Do I need to pay estate or inheritance tax in Indiana?

Indiana repealed its inheritance tax effective January 1, 2013. Any inheritance tax liabilities stemming from deaths that occurred before that date are still enforceable but any deaths after this date are not subject to inheritance tax. As for federal estate tax, it only applies if your estate exceeds a specific exemption amount set by federal law, which changes periodically.

How can I avoid probate in Indiana?

Several methods can help avoid or minimize probate in Indiana, including setting up payable-on-death accounts, establishing joint ownership of property, using a living trust, and gifting assets while you’re alive. It’s essential to consult with an estate planning attorney to determine the best strategies for your specific situation.

Can I establish a living will or healthcare directive in Indiana?

Yes, Indiana allows individuals to create a living will or healthcare directive, which provides instructions about medical treatment preferences should you become incapacitated and unable to communicate your wishes. This document can specify treatments you do or do not want and can also appoint a health care representative to make decisions on your behalf.

What happens if I die without a will in Indiana?

If you die intestate (without a will) in Indiana, your assets will be distributed according to state intestacy laws. Typically, your closest relatives, like your spouse and children, will inherit first. If you have no immediate family, extended relatives such as grandparents, aunts, uncles, or cousins might inherit your assets.

Do I need a will in Indiana?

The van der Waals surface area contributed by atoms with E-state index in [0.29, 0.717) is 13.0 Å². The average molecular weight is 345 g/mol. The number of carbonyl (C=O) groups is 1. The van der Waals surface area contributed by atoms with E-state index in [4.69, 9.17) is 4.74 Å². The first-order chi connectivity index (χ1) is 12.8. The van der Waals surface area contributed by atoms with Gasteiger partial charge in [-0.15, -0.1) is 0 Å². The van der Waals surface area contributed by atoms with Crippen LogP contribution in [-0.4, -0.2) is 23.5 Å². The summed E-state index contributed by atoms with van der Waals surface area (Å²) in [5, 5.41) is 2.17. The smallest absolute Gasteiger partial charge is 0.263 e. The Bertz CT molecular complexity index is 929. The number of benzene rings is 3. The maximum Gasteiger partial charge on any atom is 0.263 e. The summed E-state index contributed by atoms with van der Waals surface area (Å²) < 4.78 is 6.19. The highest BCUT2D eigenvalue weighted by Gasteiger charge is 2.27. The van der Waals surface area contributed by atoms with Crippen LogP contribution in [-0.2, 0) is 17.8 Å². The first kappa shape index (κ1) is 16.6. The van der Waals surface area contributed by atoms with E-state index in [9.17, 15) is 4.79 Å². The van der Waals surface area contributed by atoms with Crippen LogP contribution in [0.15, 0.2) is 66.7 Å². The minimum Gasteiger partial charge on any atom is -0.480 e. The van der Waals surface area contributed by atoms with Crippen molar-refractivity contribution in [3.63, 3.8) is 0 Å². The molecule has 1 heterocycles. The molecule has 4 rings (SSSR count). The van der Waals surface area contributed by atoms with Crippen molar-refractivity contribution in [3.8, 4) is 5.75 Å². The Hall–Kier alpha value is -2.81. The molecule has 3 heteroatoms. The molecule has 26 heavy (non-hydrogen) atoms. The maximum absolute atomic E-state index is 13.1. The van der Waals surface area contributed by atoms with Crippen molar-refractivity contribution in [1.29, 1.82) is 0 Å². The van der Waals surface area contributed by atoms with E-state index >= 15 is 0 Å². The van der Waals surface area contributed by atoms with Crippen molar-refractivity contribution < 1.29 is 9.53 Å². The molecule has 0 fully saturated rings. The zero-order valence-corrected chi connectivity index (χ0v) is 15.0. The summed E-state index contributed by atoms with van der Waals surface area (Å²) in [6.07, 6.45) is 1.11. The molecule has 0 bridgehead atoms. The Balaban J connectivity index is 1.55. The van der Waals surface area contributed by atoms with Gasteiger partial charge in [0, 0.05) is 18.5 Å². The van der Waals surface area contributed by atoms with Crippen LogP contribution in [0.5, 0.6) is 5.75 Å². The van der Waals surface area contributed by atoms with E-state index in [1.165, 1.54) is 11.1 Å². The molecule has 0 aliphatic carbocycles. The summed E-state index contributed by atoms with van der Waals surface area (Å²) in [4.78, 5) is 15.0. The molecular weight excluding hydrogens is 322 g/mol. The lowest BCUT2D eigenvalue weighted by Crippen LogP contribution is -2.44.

While it’s not legally required to have a will in Indiana, having one ensures that your assets are distributed according to your wishes upon your death. Without a will, your assets will be distributed based on Indiana’s intestacy laws, which might not align with your preferences.

Will I receive or have to pay alimony or spousal support?

In Indiana, what’s often referred to as “alimony” in other states is called “spousal maintenance.” Indiana courts may award spousal maintenance under certain conditions, such as if one spouse is physically or mentally incapacitated or if one spouse lacks sufficient property to provide for their needs. The amount and duration of spousal maintenance depend on several factors, including the financial resources of the spouse seeking maintenance, the time necessary to acquire adequate education or training, and the standard of living established during the marriage.

How is child custody determined in Indiana?

Child custody decisions in Indiana are based on the best interests of the child. The court will consider several factors, including the age and sex of the child, the wishes of the child’s parent(s), the child’s adjustment to their home, school, and community, and the mental and physical health of all individuals involved.

How is property divided during a divorce in Indiana?

Indiana follows an “equitable distribution” approach, which doesn’t necessarily mean a 50/50 split. Instead, the court divides marital assets in a manner that it considers fair and equitable, considering various factors, including each spouse’s contribution to the marital property, the economic circumstances of each spouse, and the conduct of the parties during the marriage.

Is Indiana a no-fault divorce state?

Yes, Indiana is a no-fault divorce state, which means that neither party needs to prove wrongdoing on the part of the other spouse to get a divorce. The most common ground for divorce is an “irretrievable breakdown” of the marriage, meaning the couple can’t get along, and there’s no reasonable hope for reconciliation.

How long does a criminal conviction stay on my record in Indiana?

Convictions can remain on your record indefinitely. However, under certain conditions, you might be eligible for expungement, which can seal or remove the conviction from your record. It’s best to consult with an attorney about this process.